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Dynamical Airspace Configuration

In the current National Airspace System (NAS), the airspace of the continental U.S. is divided into twenty Air Route Traffic Control Centers, each of which is then divided into several air traffic control (ATC) sectors. An airspace sector is the fundamental operational unit for the purpose of air traffic control. The air traffic within each sector is monitored by one or two air traffic controllers to ensure safe operations of aircraft.

As the Next Generation Air Transportation System (NextGen) required, the ATC system need to be capable of handling two or three time of current flight demand through this network. The research of Dynamical Airspace Configuration(DAC) focus on splitting the non-transitional en-route space into sectors with uniform workloads while maintaining or even increasing airspace safety.

A systematically algorithm based on graph theory was proposed corresponding to the DAC problem. The flow chart is shown in figure 1.

Figure 1. Flow chart of DAC algorithm

The en-route airspace is firstly modeled as a weighted graph, using flight plans and flight tracks which accurately represent the air route structure and air traffic of the NAS. In figure 3, the Atlanta center (ZTL) is shown as an illustration of graph modeling.

 

Figure 3. The graph model of ZTL

(red triangles: main airports; green circles: waypoints; and green lines: current sector boundaries)

Then we developed a method accounting for workload calculation, incorporating monitoring workloads, coordination workload and conflict avoidance workload, which are commonly recognized as three of the most important factors to determine the air traffic control complexity (dynamic density). From Figure 4, we can read that about 70% of the total flights during the two-hour period are within 4nm of the graph model, about 92% of the total flights are within 8nm, and only less than 1% of the total flights are deviated from the graph model more than 16nm, which demonstrates that the final graph model in Figure 3 accurately represents the main air traffic structure in ZTL.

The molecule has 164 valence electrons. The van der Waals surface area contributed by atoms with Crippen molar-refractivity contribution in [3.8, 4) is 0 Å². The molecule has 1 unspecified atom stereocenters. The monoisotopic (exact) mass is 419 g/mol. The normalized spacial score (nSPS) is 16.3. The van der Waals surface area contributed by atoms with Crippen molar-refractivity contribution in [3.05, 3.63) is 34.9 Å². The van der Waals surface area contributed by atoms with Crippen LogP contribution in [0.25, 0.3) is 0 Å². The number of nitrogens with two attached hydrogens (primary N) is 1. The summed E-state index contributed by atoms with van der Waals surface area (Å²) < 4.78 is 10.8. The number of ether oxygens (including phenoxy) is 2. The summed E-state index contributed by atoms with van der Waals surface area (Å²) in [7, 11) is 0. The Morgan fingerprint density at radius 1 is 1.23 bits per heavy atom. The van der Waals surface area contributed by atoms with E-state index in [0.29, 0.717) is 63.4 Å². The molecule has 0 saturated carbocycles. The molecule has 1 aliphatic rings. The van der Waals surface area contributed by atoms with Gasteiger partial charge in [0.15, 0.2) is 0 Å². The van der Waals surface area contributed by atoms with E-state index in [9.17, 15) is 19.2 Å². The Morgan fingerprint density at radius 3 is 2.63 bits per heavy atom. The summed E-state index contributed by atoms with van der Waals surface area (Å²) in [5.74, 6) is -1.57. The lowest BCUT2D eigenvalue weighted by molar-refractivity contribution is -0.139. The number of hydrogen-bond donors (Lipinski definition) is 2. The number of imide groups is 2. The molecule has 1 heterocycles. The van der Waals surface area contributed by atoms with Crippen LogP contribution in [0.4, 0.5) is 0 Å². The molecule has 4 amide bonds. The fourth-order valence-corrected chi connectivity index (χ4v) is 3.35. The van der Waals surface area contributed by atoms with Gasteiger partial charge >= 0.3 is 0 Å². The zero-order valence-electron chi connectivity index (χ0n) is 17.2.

Figure 4. A histogram of flight track deviations from the graph model in ZTL

obtained from two-hour ETMS data between 4pm and 6pm EST on March 27, 2007.

 

In the next step, the spectral clustering algorithm is implemented, and then the graph model is partitioned into certain numbers of parts. As an illustration in figure 5, the Atlanta center is partitioned in to 12 sectors, and different group of vertices are denoted by different colors.

 

Figure 5. A partition of ZTL with 12 sectors

 

Finally, we proposed a combinatorial method involving in computational geometry to build the physical sectors based on the partitioned graph. Figure 6 shows a caparison between one of our results(Red) and current static sectorization(Green) . The sectorization is corresponding to the partition in Figure 5.

Figure 6. Current sectors (Green) and our DAC sectors (red)

 

For more simulation, we test our algorithm through generation dynamical sectors on other four air traffic centers, which significantly demonstrate the performance of our method.

Figure 7. New sectorizations of four Centers generated by the proposed DAC algorithm:

(top left) Cleveland Center; (top right) Dallas Center;

(bottom left) Kansas Center; (bottom right) Denver Center

(black lines represent boundaries of new sectorization and green lines represent boundaries of current sectorization)

 

We also have done a lot further analysis based on our results. The most recent one is the benefit analysis based on Cleveland center. In consideration of altitude, we treat the air space as two part vertically: low sectors (10,000-24,000 feet) and high sectors(24,000 feet above). We calculate the weight matrix using every half hours (and every one hour) ETMS data and then generate the sectors correspondingly. Comparisons between the number of sectors and the number of aircraft in ZOB on Feb. 8th, 2009 is shown in Figure 8 and Figure 9.

 

Figure 8. High sectors

Figure 9. Low sectors


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